My mom is an extraordinary woman. Yes, like all other daughters out there, I get unduly annoyed with stupid little things about her. How is it that when she comes to visit, I revert to my bratty, adolescent ways? But truth be told, my mom handles life with such optimism and hope. And what life has dealt her hasn't been easy. She lost both parents and her husband before the age of fifty. She grieved the suicide of her firstborn, my brother, who took his life at the age of 25. Most people don't survive that kind of loss. And I know she'd credit her faith in Christ as her only sustaining force.
Now she's fighting breast cancer and doing it with such grace. Despite her chemotherapy treatments scheduled bi-weekly, she's still managed to visit us every month since the twins were born. At her strongest during those visits, she's making breakfast, doing my laundry, and mending and ironing clothes. And even at her weakest, she's managed to hold a baby. Per the usual, she sees the best in all situations. Chemo took her hair but with it, a few extra pounds, too. She's almost gleeful for her new trim figure. Weeks ago, she called. "Jen, I bought a pair of pants this weekend - SIZE 6!" . .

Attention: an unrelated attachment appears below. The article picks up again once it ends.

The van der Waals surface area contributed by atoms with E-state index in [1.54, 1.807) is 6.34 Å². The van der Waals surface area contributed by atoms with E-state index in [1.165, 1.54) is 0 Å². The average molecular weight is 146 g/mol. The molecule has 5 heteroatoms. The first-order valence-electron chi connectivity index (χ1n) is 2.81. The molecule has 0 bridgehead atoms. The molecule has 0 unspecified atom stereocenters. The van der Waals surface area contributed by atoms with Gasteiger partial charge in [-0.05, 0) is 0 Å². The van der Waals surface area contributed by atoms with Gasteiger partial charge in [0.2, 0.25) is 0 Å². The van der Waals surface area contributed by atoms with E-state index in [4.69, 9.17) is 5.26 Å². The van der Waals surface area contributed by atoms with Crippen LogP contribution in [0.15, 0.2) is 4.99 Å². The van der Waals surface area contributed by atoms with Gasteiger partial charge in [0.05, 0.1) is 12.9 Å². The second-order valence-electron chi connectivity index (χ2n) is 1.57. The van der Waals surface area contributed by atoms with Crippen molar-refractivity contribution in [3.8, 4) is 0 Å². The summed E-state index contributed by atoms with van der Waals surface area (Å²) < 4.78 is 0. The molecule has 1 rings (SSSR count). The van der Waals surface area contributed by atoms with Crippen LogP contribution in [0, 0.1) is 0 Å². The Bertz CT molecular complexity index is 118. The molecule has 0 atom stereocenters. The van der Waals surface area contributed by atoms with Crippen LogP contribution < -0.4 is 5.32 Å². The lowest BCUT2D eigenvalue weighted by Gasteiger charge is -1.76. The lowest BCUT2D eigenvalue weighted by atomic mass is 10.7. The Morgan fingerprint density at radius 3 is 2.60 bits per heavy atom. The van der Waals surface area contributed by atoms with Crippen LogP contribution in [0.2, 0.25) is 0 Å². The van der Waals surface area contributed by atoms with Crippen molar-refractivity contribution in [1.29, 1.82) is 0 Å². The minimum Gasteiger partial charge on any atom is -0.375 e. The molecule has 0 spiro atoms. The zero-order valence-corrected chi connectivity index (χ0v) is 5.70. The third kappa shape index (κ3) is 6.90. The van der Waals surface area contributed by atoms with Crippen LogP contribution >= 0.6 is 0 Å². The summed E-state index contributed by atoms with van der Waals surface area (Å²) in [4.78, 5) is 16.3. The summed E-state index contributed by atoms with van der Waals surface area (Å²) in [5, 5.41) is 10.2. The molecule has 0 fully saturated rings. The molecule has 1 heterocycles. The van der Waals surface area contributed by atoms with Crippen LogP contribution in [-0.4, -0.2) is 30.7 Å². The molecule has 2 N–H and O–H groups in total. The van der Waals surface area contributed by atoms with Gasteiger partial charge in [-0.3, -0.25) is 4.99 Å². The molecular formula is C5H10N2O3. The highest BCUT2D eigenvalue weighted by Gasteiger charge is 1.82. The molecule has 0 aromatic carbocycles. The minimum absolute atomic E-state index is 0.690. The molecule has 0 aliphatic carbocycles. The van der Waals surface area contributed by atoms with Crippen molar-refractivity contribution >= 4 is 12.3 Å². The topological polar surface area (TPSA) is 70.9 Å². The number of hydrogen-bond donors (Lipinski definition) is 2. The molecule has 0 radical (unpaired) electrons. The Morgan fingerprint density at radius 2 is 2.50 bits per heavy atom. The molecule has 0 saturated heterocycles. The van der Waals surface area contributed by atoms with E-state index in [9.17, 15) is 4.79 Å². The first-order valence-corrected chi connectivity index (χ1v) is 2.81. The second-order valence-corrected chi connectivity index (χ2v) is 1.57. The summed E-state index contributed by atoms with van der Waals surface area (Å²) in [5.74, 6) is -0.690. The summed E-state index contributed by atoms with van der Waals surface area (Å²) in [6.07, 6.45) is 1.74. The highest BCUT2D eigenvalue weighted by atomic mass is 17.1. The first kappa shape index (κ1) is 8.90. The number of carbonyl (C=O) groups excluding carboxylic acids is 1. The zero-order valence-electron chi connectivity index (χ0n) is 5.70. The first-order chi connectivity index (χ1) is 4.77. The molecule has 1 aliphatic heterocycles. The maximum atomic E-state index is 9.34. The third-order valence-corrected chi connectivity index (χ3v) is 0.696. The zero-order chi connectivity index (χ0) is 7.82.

This last visit, her goodbye was tearful. "I enjoyed every minute of the week," she said. "Mom, I was so crabby!" I admitted. It had been an exhausting week - but no excuses. At times, I'd been just plain mean. "You try to do too much," she responds. There it was again, the love of 1 Corinthians 13: "Love believes the best. . ."
I know my mom and I are different in so many ways. But what's really true is that I admire many things about her: her unshakeable faith, her selflessness, her pledge to look ahead rather than back.
Thanks, Mom, for these gifts you've given. And God's grace to you in the week ahead.